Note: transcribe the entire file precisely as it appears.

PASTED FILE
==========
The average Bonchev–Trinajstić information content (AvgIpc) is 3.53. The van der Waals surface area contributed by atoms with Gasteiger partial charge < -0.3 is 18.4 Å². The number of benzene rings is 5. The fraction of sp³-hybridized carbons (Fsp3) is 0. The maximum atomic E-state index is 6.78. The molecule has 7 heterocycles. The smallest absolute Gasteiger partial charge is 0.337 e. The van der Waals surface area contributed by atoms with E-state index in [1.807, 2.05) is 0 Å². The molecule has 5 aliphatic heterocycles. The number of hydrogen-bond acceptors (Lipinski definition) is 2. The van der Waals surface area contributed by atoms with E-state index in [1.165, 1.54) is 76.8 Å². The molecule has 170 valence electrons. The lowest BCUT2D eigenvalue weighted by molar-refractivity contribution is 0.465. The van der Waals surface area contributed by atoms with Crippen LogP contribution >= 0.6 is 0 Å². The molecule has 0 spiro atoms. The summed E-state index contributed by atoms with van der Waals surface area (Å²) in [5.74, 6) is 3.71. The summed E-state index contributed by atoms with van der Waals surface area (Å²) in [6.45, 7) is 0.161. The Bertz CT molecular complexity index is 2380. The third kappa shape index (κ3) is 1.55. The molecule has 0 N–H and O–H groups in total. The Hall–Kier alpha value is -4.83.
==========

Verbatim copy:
The average Bonchev–Trinajstić information content (AvgIpc) is 3.53. The van der Waals surface area contributed by atoms with Gasteiger partial charge < -0.3 is 18.4 Å². The number of benzene rings is 5. The fraction of sp³-hybridized carbons (Fsp3) is 0. The maximum atomic E-state index is 6.78. The molecule has 7 heterocycles. The smallest absolute Gasteiger partial charge is 0.337 e. The van der Waals surface area contributed by atoms with E-state index in [1.807, 2.05) is 0 Å². The molecule has 5 aliphatic heterocycles. The number of hydrogen-bond acceptors (Lipinski definition) is 2. The van der Waals surface area contributed by atoms with E-state index in [1.165, 1.54) is 76.8 Å². The molecule has 170 valence electrons. The lowest BCUT2D eigenvalue weighted by molar-refractivity contribution is 0.465. The van der Waals surface area contributed by atoms with Crippen LogP contribution >= 0.6 is 0 Å². The molecule has 0 spiro atoms. The summed E-state index contributed by atoms with van der Waals surface area (Å²) in [5.74, 6) is 3.71. The summed E-state index contributed by atoms with van der Waals surface area (Å²) in [6.45, 7) is 0.161. The Bertz CT molecular complexity index is 2380. The third kappa shape index (κ3) is 1.55. The molecule has 0 N–H and O–H groups in total. The Hall–Kier alpha value is -4.83.